Saturday 3 January 2015

Call my bluff

My Litrefs Articles site is looked at over 100 times a day, but some of the articles are rarely read. It's just dawned on me that most of the unpopular pieces try to expose the tricks of the trade. At how many poetry workshops are poets told to muddy the water by throwing in some obscurity if a poem doesn't sound deep enough, or add loads of white space if a poem's too short or simple? If the poets decide not to use these devices, at least they'll be more able to identify their use when reading poems, so I think the articles are useful.

The situation where these devices are more likely to succeed is when there's no penalty for over-use. Unless more critics are prepared to say that they don't understand something, or that 8 words scattered across a page are unlikely to work, then these devices will continue to be popular.


  1. Interesting, Tim. I have heard the following advice given to those who enter poetry comps, to maximise their chances to getting past the readers at least, and get read by the judge... 1) Include a word that does not fit simply in context, early on. 2) include a Classical allusion. What think? Happy New year to you and yours!


  2. Also - add a dedication to a recently dead poet (e.g. Heaney); add a subtitle in a foreign language (e.g. ancient greek); when in doubt, repeat an earlier line and continue afresh from there; throw in a few obscure scientific terms.

    I don't think there's anything wrong per se with these devices. I don't think their success depends on whether the poet's using them "cynically" or not.

    And a Happy New Year to you, Vanessa! I'm just glad that 2014 is over, though if 2015 continues for me the way it's started, roll on 2016.

  3. There’re times I’ve regretted going it alone for so long but in the long run I don’t think it’s been a terribly bad thing. The same goes for not reading an awful lot of poetry. I did try. I tried to like so many different poets. But none of them wrote like me and it was too much to believe that they were all wrong although, at the same time, I seriously doubted that they were all right. I’ve now been doing it my way for far too long to change now but I do feel sorry for anyone starting out whether it be in poetry or prose because there are so many people with opinions as to what one ought or ought not to do. It’s like that video I posted a while back where all those writers try to say what poetry is. And some of it is the most wonderful twaddle. I review very little poetry as you know. I did make an effort and committed to reviewing a book a month for Elsewhere but it was killing me and so I begged off. And we’re not even talking about so called “difficult poetry”. I don’t know what I’d’ve done had Rob sent me a book full of those. Well I do know. I’d’ve passed it on to someone else so as not to embarrass myself.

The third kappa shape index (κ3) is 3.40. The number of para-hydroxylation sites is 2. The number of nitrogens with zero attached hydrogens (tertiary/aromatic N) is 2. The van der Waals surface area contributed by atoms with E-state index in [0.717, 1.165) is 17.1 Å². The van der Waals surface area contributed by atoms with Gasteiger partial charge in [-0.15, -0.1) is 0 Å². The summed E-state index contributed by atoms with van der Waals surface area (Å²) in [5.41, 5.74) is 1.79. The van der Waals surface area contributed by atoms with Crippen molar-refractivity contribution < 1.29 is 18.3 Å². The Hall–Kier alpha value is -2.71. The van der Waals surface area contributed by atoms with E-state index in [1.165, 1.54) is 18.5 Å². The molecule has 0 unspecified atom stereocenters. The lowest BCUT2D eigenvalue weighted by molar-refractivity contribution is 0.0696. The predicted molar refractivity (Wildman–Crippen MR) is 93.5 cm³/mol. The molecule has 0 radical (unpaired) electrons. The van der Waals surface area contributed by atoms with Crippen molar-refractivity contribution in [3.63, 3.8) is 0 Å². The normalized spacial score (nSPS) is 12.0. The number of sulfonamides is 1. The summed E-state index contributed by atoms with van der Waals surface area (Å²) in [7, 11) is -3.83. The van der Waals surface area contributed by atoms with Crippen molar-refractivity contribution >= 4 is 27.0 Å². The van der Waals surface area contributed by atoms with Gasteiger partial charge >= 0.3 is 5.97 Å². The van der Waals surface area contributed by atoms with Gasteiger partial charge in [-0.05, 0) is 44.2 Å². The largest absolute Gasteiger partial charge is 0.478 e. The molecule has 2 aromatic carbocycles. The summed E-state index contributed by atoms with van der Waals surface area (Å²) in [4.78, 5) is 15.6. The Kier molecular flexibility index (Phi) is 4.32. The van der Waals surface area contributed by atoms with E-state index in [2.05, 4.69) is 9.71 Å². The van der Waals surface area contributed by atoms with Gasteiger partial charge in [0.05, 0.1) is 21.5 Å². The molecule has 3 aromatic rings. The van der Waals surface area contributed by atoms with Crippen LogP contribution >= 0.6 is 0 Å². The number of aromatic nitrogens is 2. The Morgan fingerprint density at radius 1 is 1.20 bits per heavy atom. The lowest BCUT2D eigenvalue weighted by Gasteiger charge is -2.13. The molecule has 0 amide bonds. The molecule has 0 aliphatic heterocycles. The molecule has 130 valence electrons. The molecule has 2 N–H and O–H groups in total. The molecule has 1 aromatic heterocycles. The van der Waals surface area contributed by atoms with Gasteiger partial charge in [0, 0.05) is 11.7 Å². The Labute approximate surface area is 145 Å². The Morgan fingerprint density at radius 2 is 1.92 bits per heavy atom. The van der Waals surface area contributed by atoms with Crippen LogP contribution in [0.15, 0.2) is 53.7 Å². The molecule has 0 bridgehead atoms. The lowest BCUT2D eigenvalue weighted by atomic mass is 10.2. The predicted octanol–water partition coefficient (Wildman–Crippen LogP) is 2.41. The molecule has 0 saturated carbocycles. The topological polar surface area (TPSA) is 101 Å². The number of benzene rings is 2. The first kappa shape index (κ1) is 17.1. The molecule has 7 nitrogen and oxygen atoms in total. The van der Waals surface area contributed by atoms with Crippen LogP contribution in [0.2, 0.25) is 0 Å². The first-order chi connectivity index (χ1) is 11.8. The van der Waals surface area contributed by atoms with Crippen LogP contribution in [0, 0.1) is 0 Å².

There is a place for technique in poetry. Sadly many newbies feel it’s enough to dump raw emotion on a page and think that’s poetry. Well it probably is poetry but unrefined. And then they go to a few classes and learn about metaphors and similes and onomatopoeia and alliteration (since rhyme’s passé) and ambiguity which is a real Get Out of Jail Free card because that way they can get away with missing the mark and call it art. I’m a clever person. I can’t do much about that. But there’s being clever and there’s being clever and if people think you’re being clever at their expense well… I’ve written esoteric poems that no one or next to no one will ever get but that wasn’t why I wrote them. I wrote them for me and because those were the only words that worked. I don’t show them to many people because that’s not who they were written for; I got something out of my system and moved on. That’s a good reason to write poems. Using them to show off is a wrong reason to write poetry and those clever clogs about a hundred years ago who started using poetry to show off did themselves and, more importantly, did Poetry no favours whatsoever. It’s never recovered. Why were poets mobbed and who mobbed them? Not by academics. But by ordinary men and women who turned to prose writers instead because most them still spoke their language and addressed the things that concerned them. And that probably lasted until the Mersey Poets here in the UK but the damage had been done.

  4. Thanks Jim. Reading/reviewing a lot of contemporary poetry can instill templates and fashions that are hard to shake off (or even be aware of), so a break might be a good idea. Detox.
    One advantage of getting old is that it's easier to distinguish quality from fashion and opinion. Fortunately, outdated fashions come back again - some of the templates I used 20 years ago (that e.g. used juxtaposition rather than narrative) are becoming marketable again. The term "technique" is being used to describe features that weren't considered "technique" when I used them years ago. Maybe amongst those poems you'll be uploading in 2015 will be some that the world is now ready for (e.g. I've seen 2 recent collections that have stuff a bit like Laing's Knots).

    But "being a poet" is never going to be easy. Roy Marshall's recent becoming a poet blogpost is chiming with lots of people.